March 24, 2004 | Commentary on National Security and Defense

Terror and Betrayal

Clear the front page - members of the Bush administration wanted to know about any Iraqi involvement in the terrorist attacks on Washington and New York after September 11. The White House cared nothing about finding the real terrorists who took 3,000 lives, and the administration has to date done a lousy job of fighting terrorism. So says former Bush administration counterterrorism official and newly minted celebrity Richard Clarke.

Well, front pages have been cleared, and news headlines written. Mr. Clarke himself will be a star of the show at the congressional hearings this week of the September 11 commission, in an election year to boot. His timing and sensationalism are impeccable from a marketing standpoint. If his new book - "Against All Enemies"- sells a lot of copies, it will be to the detriment of the administration he served. Not exactly a new phenomenon in Washington, but it is still unconscionable.

Mr. Clarke resigned from the White House 13 months ago, apparently because he was demoted to coordinator for cyberterrorism efforts from as more responsible and high-profile position on the National Security Council. As a result, he clearly harbors a deeply personal resentment against National Security Adviser Condoleezza Rice.

"Frankly," Mr. Clarke stated in his now famous interview on "60 Minutes" on Sunday, "I find it outrageous that the president is running for re-election on the grounds that he's done such great things about terrorism. He ignored it. He ignored terrorism for months, when maybe we could have done something to stop 9/11. Maybe. We'll never know." He went on to say, "I think he's done a terrible job on the war against terrorism."

The charge is ludicrous. No president has done more to fight terrorism, including going to war, than Mr. Bush. In fact, it is a wonder that Mr. Clarke has chosen this line of argument because it leaves his own position so vulnerable. There is bountiful evidence that the president who chose to ignore terrorist attacks was not George W. Bush, but Bill Clinton, whom Mr. Clarke served as eight years as national coordinator for counterterrorism.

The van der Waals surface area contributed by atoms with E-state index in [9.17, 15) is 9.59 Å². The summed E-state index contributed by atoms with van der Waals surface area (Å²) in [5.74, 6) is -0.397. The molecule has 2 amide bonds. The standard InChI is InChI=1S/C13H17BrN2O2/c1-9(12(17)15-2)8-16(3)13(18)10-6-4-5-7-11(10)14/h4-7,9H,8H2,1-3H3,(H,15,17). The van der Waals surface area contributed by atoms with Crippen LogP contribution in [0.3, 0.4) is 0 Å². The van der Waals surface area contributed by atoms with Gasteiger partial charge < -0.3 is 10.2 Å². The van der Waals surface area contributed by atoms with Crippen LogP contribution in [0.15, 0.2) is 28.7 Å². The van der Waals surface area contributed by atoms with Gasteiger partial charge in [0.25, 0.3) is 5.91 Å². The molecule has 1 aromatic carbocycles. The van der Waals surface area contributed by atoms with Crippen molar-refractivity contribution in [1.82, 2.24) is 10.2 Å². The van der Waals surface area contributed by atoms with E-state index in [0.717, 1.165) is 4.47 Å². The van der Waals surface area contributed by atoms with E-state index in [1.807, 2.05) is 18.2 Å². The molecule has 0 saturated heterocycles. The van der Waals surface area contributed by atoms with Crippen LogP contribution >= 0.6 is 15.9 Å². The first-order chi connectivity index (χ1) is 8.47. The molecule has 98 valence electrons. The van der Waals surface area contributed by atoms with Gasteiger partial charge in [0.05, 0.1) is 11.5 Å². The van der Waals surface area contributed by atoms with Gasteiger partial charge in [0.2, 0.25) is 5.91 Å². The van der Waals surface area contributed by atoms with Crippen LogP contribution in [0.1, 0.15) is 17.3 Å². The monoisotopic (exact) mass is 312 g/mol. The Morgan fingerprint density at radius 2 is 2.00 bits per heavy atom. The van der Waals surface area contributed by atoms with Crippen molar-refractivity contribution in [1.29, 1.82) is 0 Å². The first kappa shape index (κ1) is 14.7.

As will be recalled, the White House actually did not lose any time concluding that immediate responsibility for the attacks rested with Osama bin Laden. Barely days after September 11, AttorneyGeneralJohn Ashcroft announced the identity of many of the suicideattackers, mostly of Saudi Arabian origin, pointing the finger at the al Qaeda network.

And barely a month later, American planes took off for Afghanistan to root out the Taliban government that had been providing aid and comfort for al Qaeda, including bin Laden. How could this be the action of a White House obsessed with Saddam Hussein?

Contrast this with the reactions of the Clinton White House. As terrorist attacks escalated throughout the 1990s - from the first Trade Center Bombing, to the attacks on U.S. embassies in Kenya and Tanzania, to the attack on the USS Cole in the harbor in Yemen.

To his credit, Mr. Clarke argued passionately for military retaliation against al Qaeda after the assault on the USS Cole, but he wasn't heard. After all, historically, attacks on American vessels have drawn the country into war: the Spanish American War, World War I, World War II. After the USS Cole? Nothing.

" 'What's it going to take to get them to hit al Qaeda in Afghanistan?' " Mr. Clarke railed in frustration after a meeting with the Clinton defense team," according to "Losing bin Laden: How Bill Clinton's Failures Unleashed Global Terror," by Richard Miniter. " 'Does al Qaeda have to attack the Pentagon?' "

Now, the Bush administration may have been delayed in its anti-terrorism efforts by a few factors. First of all, Democratic candidate Al Gore refused to concede the election, which held up crucial cabinet appointments. Later, Democrats, who controlled the Senate, dragged their feet in getting Bush appointees confirmed.

Still, according to Mr. Miniter, on Sept. 4, 2001, a retaliatory strike against al Qaeda in Afghanistan was approved by the national security adviser. She asked for a meeting to present the plan to the president - a meeting that was set for September 11, 2001, at 3 pm. But by then, the terrorists had struck New York and Washington.

So, by all means let us hear the story, the whole story. And let us never forget that in Mr. Clarke's self-serving account, we are also looking at a book-marketing director's dream.

About the Author

Helle C. Dale Senior Fellow for Public Diplomacy
The Margaret Thatcher Center for Freedom

First appeared in The Washington Times